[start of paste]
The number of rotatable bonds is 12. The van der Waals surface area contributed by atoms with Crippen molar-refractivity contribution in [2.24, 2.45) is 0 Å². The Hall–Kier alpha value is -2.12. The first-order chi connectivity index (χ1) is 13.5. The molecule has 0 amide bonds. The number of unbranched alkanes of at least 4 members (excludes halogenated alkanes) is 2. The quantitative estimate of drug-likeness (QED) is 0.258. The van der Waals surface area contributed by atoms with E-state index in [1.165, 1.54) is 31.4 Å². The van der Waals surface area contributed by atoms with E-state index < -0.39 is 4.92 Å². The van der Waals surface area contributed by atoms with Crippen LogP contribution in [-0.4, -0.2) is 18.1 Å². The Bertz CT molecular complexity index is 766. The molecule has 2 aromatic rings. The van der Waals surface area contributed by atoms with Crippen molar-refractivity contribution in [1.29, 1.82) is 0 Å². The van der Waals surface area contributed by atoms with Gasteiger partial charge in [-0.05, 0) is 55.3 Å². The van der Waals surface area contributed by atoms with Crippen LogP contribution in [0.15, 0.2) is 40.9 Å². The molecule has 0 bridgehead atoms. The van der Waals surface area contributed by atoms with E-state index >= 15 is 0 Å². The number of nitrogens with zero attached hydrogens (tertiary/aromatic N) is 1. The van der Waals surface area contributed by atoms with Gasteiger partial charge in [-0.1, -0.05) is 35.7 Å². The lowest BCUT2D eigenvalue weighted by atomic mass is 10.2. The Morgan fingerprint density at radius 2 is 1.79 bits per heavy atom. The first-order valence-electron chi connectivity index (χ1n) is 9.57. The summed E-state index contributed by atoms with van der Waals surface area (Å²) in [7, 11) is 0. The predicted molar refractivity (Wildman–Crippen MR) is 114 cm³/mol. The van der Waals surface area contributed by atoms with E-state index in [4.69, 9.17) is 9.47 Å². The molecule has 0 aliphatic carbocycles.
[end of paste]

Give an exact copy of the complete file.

The number of rotatable bonds is 12. The van der Waals surface area contributed by atoms with Crippen molar-refractivity contribution in [2.24, 2.45) is 0 Å². The Hall–Kier alpha value is -2.12. The first-order chi connectivity index (χ1) is 13.5. The molecule has 0 amide bonds. The number of unbranched alkanes of at least 4 members (excludes halogenated alkanes) is 2. The quantitative estimate of drug-likeness (QED) is 0.258. The van der Waals surface area contributed by atoms with E-state index in [1.165, 1.54) is 31.4 Å². The van der Waals surface area contributed by atoms with E-state index < -0.39 is 4.92 Å². The van der Waals surface area contributed by atoms with Crippen LogP contribution in [-0.4, -0.2) is 18.1 Å². The Bertz CT molecular complexity index is 766. The molecule has 2 aromatic rings. The van der Waals surface area contributed by atoms with Crippen molar-refractivity contribution in [1.29, 1.82) is 0 Å². The van der Waals surface area contributed by atoms with Gasteiger partial charge in [-0.05, 0) is 55.3 Å². The van der Waals surface area contributed by atoms with Crippen LogP contribution in [0.15, 0.2) is 40.9 Å². The molecule has 0 bridgehead atoms. The van der Waals surface area contributed by atoms with E-state index >= 15 is 0 Å². The number of nitrogens with zero attached hydrogens (tertiary/aromatic N) is 1. The van der Waals surface area contributed by atoms with Gasteiger partial charge in [-0.1, -0.05) is 35.7 Å². The lowest BCUT2D eigenvalue weighted by atomic mass is 10.2. The Morgan fingerprint density at radius 2 is 1.79 bits per heavy atom. The first-order valence-electron chi connectivity index (χ1n) is 9.57. The summed E-state index contributed by atoms with van der Waals surface area (Å²) in [7, 11) is 0. The predicted molar refractivity (Wildman–Crippen MR) is 114 cm³/mol. The van der Waals surface area contributed by atoms with E-state index in [4.69, 9.17) is 9.47 Å². The molecule has 0 aliphatic carbocycles.